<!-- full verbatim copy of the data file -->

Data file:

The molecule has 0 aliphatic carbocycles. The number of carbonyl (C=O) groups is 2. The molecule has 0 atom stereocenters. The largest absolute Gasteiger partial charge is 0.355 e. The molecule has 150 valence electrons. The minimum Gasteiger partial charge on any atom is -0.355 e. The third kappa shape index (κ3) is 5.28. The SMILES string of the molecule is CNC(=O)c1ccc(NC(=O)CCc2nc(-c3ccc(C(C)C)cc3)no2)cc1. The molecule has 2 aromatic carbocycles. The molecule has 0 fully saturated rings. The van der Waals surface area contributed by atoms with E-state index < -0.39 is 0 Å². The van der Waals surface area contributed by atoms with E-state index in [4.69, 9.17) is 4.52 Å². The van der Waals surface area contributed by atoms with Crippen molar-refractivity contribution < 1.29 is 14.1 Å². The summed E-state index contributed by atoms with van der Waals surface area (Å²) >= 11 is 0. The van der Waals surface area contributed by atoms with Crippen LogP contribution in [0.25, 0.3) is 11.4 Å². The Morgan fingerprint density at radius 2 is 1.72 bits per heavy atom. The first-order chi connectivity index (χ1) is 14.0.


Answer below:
The molecule has 0 aliphatic carbocycles. The number of carbonyl (C=O) groups is 2. The molecule has 0 atom stereocenters. The largest absolute Gasteiger partial charge is 0.355 e. The molecule has 150 valence electrons. The minimum Gasteiger partial charge on any atom is -0.355 e. The third kappa shape index (κ3) is 5.28. The SMILES string of the molecule is CNC(=O)c1ccc(NC(=O)CCc2nc(-c3ccc(C(C)C)cc3)no2)cc1. The molecule has 2 aromatic carbocycles. The molecule has 0 fully saturated rings. The van der Waals surface area contributed by atoms with E-state index < -0.39 is 0 Å². The van der Waals surface area contributed by atoms with E-state index in [4.69, 9.17) is 4.52 Å². The van der Waals surface area contributed by atoms with Crippen molar-refractivity contribution < 1.29 is 14.1 Å². The summed E-state index contributed by atoms with van der Waals surface area (Å²) >= 11 is 0. The van der Waals surface area contributed by atoms with Crippen LogP contribution in [0.25, 0.3) is 11.4 Å². The Morgan fingerprint density at radius 2 is 1.72 bits per heavy atom. The first-order chi connectivity index (χ1) is 14.0.